UPA dialing M for Mercy!
Are early elections a possibility? Mamata Banerjee’s decision to withdraw support to the UPA at the Centre has triggered afresh the old debate. The studied ambivalence of the Congress-led regime’s outside supporters—the SP and the BSP—has only compounded the uncertainty.
The government can survive if it rolls back decisions that got Mamata’s goat: hike in diesel-LPG prices and FDI in multi-brand retail. But that wouldn’t be survival. It will be plain and simple suicide.
Life on a ventilator! That cannot be an acceptable deal for the government seeking a way out of myriad scams and a protracted policy paralysis.
For her part, the Trinamool chief hasn’t left any room for compromise. The language she used against the UPA while declaring withdrawal of support was no different from the BJP’s and the Left’s. She said the government took the decisions without consulting her party and to divert attention from the coal scam.
Mamata invoking coalgate to buttress her case was a trifle rich. If repelled by taint, she should have quit UPA in response to Anna Hazare’s appeal at the height of his anti-graft movement. Her parting comments on the Manmohan Singh dispensation were proof that she fought the UPA out of competition with the Left in West Bengal.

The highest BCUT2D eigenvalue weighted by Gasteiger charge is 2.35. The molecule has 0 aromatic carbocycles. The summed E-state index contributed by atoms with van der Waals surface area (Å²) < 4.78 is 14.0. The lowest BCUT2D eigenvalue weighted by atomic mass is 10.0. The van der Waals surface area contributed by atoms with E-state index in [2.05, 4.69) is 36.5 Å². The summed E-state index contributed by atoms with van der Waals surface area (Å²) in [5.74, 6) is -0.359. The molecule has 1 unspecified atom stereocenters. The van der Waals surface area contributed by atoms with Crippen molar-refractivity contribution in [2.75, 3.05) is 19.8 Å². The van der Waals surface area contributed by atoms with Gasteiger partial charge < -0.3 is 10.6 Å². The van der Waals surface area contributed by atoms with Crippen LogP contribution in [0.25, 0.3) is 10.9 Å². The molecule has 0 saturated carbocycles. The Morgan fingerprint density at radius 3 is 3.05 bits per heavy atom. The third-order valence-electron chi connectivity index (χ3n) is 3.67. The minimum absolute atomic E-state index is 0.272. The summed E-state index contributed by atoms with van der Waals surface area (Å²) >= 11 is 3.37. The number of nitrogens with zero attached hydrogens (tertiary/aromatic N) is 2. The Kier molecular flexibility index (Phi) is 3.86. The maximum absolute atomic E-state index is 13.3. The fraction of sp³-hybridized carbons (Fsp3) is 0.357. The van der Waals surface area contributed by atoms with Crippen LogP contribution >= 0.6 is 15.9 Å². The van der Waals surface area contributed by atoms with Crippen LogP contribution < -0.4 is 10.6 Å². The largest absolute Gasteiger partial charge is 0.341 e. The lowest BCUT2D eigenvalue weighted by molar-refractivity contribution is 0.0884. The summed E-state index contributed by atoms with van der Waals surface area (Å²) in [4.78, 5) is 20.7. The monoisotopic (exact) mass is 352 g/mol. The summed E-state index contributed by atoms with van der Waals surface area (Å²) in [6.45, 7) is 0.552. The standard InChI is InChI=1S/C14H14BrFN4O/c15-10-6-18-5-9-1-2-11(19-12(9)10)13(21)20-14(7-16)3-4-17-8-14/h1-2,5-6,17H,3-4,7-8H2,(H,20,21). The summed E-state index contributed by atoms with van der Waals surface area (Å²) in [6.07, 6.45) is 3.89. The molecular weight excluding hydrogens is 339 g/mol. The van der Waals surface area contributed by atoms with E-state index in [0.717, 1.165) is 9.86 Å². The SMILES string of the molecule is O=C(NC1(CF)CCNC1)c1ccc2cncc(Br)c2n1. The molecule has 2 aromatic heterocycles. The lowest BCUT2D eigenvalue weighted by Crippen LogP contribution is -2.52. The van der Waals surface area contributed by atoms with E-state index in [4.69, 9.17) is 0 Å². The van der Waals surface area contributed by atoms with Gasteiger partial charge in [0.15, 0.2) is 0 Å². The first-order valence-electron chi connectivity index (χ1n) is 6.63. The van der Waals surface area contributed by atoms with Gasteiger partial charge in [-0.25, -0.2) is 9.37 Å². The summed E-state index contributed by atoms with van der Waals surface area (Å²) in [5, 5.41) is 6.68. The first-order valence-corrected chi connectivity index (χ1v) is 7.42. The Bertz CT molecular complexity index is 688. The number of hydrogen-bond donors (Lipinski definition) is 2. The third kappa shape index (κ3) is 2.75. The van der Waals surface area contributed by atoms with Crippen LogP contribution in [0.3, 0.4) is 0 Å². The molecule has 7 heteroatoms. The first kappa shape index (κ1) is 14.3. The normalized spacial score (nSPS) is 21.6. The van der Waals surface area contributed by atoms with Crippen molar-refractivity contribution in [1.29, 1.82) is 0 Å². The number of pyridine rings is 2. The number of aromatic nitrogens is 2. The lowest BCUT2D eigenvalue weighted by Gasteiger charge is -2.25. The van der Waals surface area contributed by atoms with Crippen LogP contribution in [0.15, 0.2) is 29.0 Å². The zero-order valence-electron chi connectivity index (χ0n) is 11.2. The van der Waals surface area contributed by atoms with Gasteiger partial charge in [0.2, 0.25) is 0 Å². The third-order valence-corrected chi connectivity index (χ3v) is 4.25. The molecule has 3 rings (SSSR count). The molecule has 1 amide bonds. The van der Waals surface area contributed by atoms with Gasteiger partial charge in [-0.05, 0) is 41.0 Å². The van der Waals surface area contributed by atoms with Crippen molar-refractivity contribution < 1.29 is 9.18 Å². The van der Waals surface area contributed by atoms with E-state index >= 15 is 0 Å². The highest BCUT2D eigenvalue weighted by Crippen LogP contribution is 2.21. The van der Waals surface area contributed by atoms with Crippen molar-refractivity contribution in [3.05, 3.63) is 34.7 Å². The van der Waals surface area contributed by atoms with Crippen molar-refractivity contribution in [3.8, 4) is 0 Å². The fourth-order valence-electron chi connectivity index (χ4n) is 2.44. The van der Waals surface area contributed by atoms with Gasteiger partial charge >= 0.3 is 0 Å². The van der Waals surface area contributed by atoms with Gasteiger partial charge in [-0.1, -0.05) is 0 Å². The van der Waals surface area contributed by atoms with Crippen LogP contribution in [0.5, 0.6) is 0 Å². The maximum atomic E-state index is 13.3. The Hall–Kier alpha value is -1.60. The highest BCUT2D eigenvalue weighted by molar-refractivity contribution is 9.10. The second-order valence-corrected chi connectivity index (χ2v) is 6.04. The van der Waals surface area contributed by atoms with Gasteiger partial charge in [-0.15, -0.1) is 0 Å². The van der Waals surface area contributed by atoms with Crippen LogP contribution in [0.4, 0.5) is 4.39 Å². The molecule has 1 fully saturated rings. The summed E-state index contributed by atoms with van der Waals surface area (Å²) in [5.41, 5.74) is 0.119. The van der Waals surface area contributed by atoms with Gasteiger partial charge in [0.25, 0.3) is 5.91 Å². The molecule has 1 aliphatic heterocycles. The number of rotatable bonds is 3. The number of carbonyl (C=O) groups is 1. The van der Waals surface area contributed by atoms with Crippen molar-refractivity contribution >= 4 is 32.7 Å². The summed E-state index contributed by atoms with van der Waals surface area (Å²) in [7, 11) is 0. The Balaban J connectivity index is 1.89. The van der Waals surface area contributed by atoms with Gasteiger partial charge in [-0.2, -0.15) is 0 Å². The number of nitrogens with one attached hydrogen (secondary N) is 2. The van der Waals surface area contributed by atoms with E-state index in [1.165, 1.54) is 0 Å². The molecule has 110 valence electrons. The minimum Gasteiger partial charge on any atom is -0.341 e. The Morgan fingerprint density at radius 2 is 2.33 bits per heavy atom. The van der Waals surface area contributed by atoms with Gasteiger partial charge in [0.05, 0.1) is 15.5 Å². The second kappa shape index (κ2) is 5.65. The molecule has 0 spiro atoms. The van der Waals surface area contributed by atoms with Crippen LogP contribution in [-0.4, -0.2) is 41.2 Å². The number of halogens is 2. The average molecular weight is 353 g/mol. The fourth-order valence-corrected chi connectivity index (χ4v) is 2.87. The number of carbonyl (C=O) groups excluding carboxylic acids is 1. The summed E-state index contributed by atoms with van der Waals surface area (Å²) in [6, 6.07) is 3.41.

In contrast, the SP and the BSP have desisted crossing the Rubicon the way Mamata did to express disapproval of the Congress’s reforms push. Unlike the TMC, they are circumspect, needing perhaps some more time to gauge the consequences of early polls.
Arch adversaries in Uttar Pradesh that sends 80 members to the Lok Sabha, the SP’s Mulayam Singh and the BSP’s Mayawati will calibrate their strategies to deny electoral advantage to each other. For the present, Mulayam’s more comfortable with the idea of early polls than Mayawati, who’d want the nascent SP regime in the State to pick up anti-incumbency before an electoral showdown.
The creditworthiness and the longevity of the UPA regime will depend largely on the Congress’s ability to exploit the SP-BSP rivalry. The deal it strikes with either or both cannot be at the expense of FDI in multi-brand retail where states have the discretion to decide whether or not to open the sector to foreign investors. The give-and-take will have to be restricted to a partial rollback of diesel and LPG prices.
Compared to Trinamool’s 19, the SP has 22 seats in the Lok Sabha and the BSP 21. The government will be safe if it retains their backing. But as allies or outside supporters, Mulayam and Mayawati will be as difficult to handle as Mamata was.
Depending on just one of the two for survival will be dicey. The UPA must have the backing of both to play one against the other while fighting policy inertia or fighting back early elections.
All this might be easier said than done. But Mamata’s exit has greatly restricted the Congress’s political options. It can’t have a lame duck existence in Delhi and yet hope to win the BJP ruled Himachal and Gujarat by the year end.